The Cleveland Indians are 16-14, 1.5 games out of first in the AL Central heading into Wednesday night’s game against the Oakland A’s as I write this, but after winning eight of their last ten games (it’s now nine of their last ten), the Tribe looks to extend their winning ways.
While the season is young, the Indians have shown quite a bit of exciting flavor, improvement, and smiling faces on the field to keep fans excited. The club is hot right now and fans can hope for continued success, but what is it about this club that makes them any different than recent seasons?
The Bullpen Mafia
This is a group that opposing clubs can finally fear, small sample size or not. This is a drastic improvement over the 2012 season. Take a look:
2012 bullpen: 20-18, 3.99 ERA, 1.27 WHIP, 465:192 K:BB, 528.1 IP, 23rd in MLB
2013 bullpen: 4-0, 2.65 ERA, 1.15 WHIP, 102:37 K:BB, 95 IP, 1st in MLB
Again, 30 games into a 162-game season leaves sufficient time for a huge decline, but the makeup of this group consists of strike-throwing, high-velocity arms, which can result in dominance in the late innings.
The starting pitching has been very inconsistent still, as their 4.63 ERA ranks 23rd in MLB, a slight improvement on 2012’s 28th, but the improvement from 2012’s 5.25 ERA is encouraging. The emergence of Zach McAllister as a potential shutdown arm (a 2.63 ERA and 1.11 WHIP is a pretty solid start), and three encouraging starts out of six for Ubaldo Jimenez, when added to Justin Masterson‘s early performance, could allow for additional improvement on the rotation’s overall numbers. And, don’t forget Scott Kazmir, who was touching 95 mph with his fastball in his most recent start!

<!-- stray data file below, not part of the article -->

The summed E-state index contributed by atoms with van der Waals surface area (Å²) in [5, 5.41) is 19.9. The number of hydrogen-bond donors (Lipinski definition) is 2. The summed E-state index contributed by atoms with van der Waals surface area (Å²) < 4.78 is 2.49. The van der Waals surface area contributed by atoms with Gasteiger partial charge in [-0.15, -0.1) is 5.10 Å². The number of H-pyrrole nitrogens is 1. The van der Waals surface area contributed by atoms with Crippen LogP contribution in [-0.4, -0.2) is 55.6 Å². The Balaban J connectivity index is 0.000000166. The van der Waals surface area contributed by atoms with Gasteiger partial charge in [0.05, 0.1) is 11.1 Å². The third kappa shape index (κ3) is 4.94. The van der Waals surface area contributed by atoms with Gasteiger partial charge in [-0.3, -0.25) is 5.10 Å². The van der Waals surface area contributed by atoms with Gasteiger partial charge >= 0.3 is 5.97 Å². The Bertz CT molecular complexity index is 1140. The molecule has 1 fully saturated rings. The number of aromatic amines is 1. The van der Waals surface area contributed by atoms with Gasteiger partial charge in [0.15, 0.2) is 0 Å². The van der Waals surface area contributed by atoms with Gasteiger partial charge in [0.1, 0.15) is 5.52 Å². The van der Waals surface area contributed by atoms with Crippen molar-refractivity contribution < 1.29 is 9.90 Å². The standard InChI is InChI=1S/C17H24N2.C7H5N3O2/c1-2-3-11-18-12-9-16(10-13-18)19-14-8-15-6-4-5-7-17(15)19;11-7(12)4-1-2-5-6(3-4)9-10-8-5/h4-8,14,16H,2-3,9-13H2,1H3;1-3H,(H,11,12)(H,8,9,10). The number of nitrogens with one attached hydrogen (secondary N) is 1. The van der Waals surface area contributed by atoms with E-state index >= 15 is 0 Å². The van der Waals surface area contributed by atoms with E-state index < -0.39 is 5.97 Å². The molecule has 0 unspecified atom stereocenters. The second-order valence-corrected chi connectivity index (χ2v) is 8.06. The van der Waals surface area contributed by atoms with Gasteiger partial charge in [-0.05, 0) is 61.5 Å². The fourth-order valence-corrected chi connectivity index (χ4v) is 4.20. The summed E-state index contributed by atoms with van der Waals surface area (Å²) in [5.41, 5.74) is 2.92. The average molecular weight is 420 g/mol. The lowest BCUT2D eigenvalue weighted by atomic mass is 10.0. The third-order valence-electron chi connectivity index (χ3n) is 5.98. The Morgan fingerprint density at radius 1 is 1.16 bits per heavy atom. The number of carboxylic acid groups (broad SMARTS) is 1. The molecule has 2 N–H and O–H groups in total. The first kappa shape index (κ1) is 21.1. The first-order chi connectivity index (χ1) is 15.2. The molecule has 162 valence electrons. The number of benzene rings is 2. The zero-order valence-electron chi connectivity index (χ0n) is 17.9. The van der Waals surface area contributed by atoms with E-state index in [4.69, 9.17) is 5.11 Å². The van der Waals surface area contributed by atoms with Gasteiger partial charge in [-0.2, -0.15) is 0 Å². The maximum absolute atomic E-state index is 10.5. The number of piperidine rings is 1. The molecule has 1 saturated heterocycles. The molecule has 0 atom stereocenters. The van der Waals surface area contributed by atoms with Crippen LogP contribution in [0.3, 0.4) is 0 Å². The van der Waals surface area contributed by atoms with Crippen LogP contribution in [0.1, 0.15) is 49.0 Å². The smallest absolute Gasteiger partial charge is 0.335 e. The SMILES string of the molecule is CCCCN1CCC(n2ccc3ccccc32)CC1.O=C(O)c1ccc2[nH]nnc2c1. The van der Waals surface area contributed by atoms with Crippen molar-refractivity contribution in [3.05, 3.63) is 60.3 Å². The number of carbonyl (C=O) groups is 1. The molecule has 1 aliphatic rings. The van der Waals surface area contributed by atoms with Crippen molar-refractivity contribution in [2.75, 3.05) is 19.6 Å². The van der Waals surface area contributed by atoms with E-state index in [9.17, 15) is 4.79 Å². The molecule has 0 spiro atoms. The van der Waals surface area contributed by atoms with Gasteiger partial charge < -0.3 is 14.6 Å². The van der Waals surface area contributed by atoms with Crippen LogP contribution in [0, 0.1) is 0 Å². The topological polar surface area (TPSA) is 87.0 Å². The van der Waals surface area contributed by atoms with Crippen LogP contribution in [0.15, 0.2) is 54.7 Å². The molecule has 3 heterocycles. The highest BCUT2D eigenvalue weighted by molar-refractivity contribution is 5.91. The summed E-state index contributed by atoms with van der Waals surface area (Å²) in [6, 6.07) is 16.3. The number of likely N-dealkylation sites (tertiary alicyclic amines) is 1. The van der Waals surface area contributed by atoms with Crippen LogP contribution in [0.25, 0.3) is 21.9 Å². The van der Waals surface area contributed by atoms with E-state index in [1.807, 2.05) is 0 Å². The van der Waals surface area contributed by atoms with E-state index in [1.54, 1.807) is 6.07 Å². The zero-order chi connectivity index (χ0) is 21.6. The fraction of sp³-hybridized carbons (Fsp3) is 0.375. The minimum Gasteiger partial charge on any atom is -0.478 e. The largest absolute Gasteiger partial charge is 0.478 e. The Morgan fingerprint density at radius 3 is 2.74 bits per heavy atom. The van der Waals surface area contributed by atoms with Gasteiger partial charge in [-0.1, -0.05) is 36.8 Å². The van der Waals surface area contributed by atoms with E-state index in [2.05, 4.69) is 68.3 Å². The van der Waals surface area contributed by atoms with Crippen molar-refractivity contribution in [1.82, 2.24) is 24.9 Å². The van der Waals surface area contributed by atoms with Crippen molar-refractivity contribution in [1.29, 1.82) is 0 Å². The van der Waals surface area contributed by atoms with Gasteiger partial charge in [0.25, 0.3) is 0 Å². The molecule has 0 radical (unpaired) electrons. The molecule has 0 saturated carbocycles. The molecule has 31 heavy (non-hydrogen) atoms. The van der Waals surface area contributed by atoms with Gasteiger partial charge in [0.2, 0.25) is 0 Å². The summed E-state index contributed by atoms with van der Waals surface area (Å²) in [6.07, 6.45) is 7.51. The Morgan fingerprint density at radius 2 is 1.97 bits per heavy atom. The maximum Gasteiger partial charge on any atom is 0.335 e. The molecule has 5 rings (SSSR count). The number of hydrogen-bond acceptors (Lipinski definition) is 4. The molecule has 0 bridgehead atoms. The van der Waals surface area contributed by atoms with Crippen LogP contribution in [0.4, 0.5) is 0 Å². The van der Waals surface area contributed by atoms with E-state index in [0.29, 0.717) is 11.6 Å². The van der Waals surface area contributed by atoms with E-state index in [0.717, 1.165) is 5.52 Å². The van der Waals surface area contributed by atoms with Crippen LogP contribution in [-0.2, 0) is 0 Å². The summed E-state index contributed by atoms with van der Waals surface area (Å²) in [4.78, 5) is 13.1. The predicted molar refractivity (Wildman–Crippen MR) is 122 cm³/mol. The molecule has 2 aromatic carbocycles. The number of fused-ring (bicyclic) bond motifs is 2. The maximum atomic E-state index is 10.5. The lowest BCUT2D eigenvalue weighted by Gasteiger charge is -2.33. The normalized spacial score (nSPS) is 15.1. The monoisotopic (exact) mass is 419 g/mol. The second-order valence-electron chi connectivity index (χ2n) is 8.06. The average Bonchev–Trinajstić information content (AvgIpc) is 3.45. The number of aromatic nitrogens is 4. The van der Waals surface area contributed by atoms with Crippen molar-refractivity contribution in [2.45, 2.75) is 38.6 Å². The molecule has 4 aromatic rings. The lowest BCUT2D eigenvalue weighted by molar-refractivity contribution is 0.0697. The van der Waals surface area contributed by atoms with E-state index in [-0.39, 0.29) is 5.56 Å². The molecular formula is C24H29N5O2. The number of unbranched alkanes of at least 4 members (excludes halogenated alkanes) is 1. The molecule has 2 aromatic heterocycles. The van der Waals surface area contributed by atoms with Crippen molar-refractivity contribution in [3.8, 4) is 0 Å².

The Potent Offense
Carlos Santana is currently creating runs at an incredible rate. His 202 wRC+ (measures how a player’s wRC compares with league average) leads the majors (Miguel Cabrera‘s 194 is the next closest), and he ranks in the top four in batting average (.355), on-base percentage (.450), and slugging percentage (.645).
Mark Reynolds is second to Justin Upton in home runs (10), and his .291/.367/.631 line is a pleasant surprise to his career low 24.2 percent strikeout rate, when compared to his career .237/.333/.480 line and 32.3 percent strikeout rate. Add in the 45 innings at third base without an error and the much-needed right-handed power addition and Chris Antonetti is the smartest man alive.
The club has survived (excelled?) in the absence of Michael Bourn, who was off to a terrific start, while Drew Stubbs, Jason Kipnis, and Ryan Raburn have stepped up their games during the last couple of weeks. The Indians have reinvented themselves as one of the top hitting teams in baseball. The club has the No.3 team batting average (.271), the No.5 team on-base percentage (.336), the No.1 team slugging percentage (.470), the No.2 team OPS (.806), and rank No.8 in runs scored (150).
So, who is more responsible for the club’s improvement? The offense and bullpen have, clearly, improved over the 2012-version, while the starting pitching has taken a small step in the right direction. While the club appears to be better overall, who do you feel is most responsible for the team’s early season success?